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What causes rotation, a couple or a moment? (conceptual)

  1. May 14, 2012 #1
    Does a moment have any real (physical) significance or is it just a definition/ an aid to understand and calculate a couple. Is it that the rotation is actually caused by a couple!

    I know we can resolve a force causing a moment about a point into a couple and an equal force acting at that point, but what i want to know is how does this actually happen in a real world scenario.

    Also,
    Say if there was a body (an extended bar or rod) in space so that no force would act on its centre of mass, then if a force F was applied on one of its ends what would happen and why?

    forgive me if the question sounds stupid, but this concept has ben bugging me for a very long time now!
     
  2. jcsd
  3. May 14, 2012 #2

    D H

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    The object would undergo a linear acceleration per [itex]m\vec a=\vec F[/itex] and would undergo a rotational acceleration per [itex]\mathbf I \,\dot{\vec\omega} = \vec r \times \vec F - \vec{\omega}\times (\mathbf I \,\vec{\omega})[/itex] .
     
  4. May 14, 2012 #3
    In words, it's because you apply a force "on" the COM ie. linear acceleration, but a the same time, you apply a torque about the COM ie. rotational acceleration (unless the force is applied directly on the COM, then it's just linear).
     
  5. May 15, 2012 #4

    D H

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    A force doesn't need to be applied directly on the CoM (center of mass) to get pure translation. It just needs to be directed "in line" with the CoM. For example, in the case of a force applied at the end of a rod, there is no torque on the rod if the force is directed toward or away from the center of the rod (i.e., if the force is collinear with the rod).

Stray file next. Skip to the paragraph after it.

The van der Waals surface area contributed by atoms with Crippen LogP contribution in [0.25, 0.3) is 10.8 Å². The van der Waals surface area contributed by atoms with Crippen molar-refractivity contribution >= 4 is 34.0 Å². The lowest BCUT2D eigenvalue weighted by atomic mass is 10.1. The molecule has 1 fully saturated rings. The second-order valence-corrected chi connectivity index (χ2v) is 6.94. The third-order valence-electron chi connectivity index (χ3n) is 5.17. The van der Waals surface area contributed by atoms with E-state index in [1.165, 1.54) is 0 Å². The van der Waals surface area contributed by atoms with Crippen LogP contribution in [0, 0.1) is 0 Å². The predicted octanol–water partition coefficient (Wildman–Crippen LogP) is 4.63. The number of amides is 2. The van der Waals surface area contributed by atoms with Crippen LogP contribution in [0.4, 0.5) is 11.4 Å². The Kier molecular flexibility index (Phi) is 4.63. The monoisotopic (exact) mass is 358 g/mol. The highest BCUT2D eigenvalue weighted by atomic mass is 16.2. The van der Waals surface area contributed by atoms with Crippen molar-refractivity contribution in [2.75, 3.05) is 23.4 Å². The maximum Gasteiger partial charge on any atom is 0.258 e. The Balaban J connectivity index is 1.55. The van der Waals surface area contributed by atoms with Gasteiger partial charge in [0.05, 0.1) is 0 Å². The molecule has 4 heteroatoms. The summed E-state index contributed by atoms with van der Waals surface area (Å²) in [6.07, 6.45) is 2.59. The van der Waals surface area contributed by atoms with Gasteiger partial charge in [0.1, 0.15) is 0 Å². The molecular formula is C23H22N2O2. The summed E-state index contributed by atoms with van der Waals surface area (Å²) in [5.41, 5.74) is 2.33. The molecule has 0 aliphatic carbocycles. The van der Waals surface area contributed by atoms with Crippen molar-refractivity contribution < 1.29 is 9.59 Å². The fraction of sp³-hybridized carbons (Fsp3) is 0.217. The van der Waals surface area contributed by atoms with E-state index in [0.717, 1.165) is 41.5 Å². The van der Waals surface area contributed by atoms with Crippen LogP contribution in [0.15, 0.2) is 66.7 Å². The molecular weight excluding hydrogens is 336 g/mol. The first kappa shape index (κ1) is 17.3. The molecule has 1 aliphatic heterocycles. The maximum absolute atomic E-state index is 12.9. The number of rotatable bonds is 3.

6. May 15, 2012 #5

    haruspex

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    These different views are equally real and produce the same answer. In many cases you can observe the cause of a force producing a moment, so it's natural to view that force as the reality. But in other cases exactly the same result could be produced by a combination of a torque and a linear force.
     
  7. May 15, 2012 #6
    DH, DJ british ? and Haruspex, thanks!
    lol, and DH i think DJ british meant to say the same thing when he said "directly on the COM", plz dun give him a hard time, haha.

    OK i had been pondering over thisthe whole day, looked up some literature and i think i figured it out, one can even deduce this from the derivation of the "position of COM of a system".
    Its just that it is very hard to imagine/ visualize the COM taking a translatory path (motion) when the force is not even acting on it/ directed towards it, i.e offset.

    Anyways, I have another problem: a free body, say a bar (yet again), spins about the COM; but if we pivot a body at a point, then why does a force act on the pivot point simultaneously as a couple is generated.

    I know one may argue since the forces are equal and opposite on the pivot point, they are as good as non existant (they cancel out each other), therefore it is the same thing. I know that!
    I wan't to know how it happens in actuality, i.e if you pin a rod at one of it points, how is that point going to be under the influence of a force.

    i know again a stupid question, my apologies.
     
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